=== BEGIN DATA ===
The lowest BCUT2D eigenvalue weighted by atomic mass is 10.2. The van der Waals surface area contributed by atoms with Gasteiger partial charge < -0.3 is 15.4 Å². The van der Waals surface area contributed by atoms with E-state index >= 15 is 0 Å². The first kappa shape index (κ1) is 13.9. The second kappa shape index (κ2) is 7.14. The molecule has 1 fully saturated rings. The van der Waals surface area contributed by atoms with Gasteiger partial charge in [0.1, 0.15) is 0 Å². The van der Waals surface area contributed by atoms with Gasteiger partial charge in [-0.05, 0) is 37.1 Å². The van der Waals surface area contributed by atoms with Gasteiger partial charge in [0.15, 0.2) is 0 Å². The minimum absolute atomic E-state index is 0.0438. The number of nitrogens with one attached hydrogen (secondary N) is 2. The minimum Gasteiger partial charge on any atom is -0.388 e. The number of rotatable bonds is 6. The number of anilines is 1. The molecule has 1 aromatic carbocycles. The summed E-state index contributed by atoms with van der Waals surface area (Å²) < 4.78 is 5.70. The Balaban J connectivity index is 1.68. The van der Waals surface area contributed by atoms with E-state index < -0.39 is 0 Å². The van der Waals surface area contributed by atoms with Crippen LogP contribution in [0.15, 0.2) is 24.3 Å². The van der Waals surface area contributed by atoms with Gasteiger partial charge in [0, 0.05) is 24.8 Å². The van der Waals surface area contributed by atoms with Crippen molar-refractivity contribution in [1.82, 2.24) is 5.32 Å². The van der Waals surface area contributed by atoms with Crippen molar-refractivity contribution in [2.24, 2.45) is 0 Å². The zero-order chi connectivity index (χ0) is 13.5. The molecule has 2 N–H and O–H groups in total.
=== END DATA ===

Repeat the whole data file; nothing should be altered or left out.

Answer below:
The lowest BCUT2D eigenvalue weighted by atomic mass is 10.2. The van der Waals surface area contributed by atoms with Gasteiger partial charge < -0.3 is 15.4 Å². The van der Waals surface area contributed by atoms with E-state index >= 15 is 0 Å². The first kappa shape index (κ1) is 13.9. The second kappa shape index (κ2) is 7.14. The molecule has 1 fully saturated rings. The van der Waals surface area contributed by atoms with Gasteiger partial charge in [0.1, 0.15) is 0 Å². The van der Waals surface area contributed by atoms with Gasteiger partial charge in [-0.05, 0) is 37.1 Å². The van der Waals surface area contributed by atoms with Gasteiger partial charge in [0.15, 0.2) is 0 Å². The minimum absolute atomic E-state index is 0.0438. The number of nitrogens with one attached hydrogen (secondary N) is 2. The minimum Gasteiger partial charge on any atom is -0.388 e. The number of rotatable bonds is 6. The number of anilines is 1. The molecule has 1 aromatic carbocycles. The summed E-state index contributed by atoms with van der Waals surface area (Å²) < 4.78 is 5.70. The Balaban J connectivity index is 1.68. The van der Waals surface area contributed by atoms with E-state index < -0.39 is 0 Å². The van der Waals surface area contributed by atoms with Crippen LogP contribution in [0.15, 0.2) is 24.3 Å². The van der Waals surface area contributed by atoms with Gasteiger partial charge in [0, 0.05) is 24.8 Å². The van der Waals surface area contributed by atoms with Crippen molar-refractivity contribution in [1.82, 2.24) is 5.32 Å². The van der Waals surface area contributed by atoms with Crippen molar-refractivity contribution in [2.24, 2.45) is 0 Å². The zero-order chi connectivity index (χ0) is 13.5. The molecule has 2 N–H and O–H groups in total.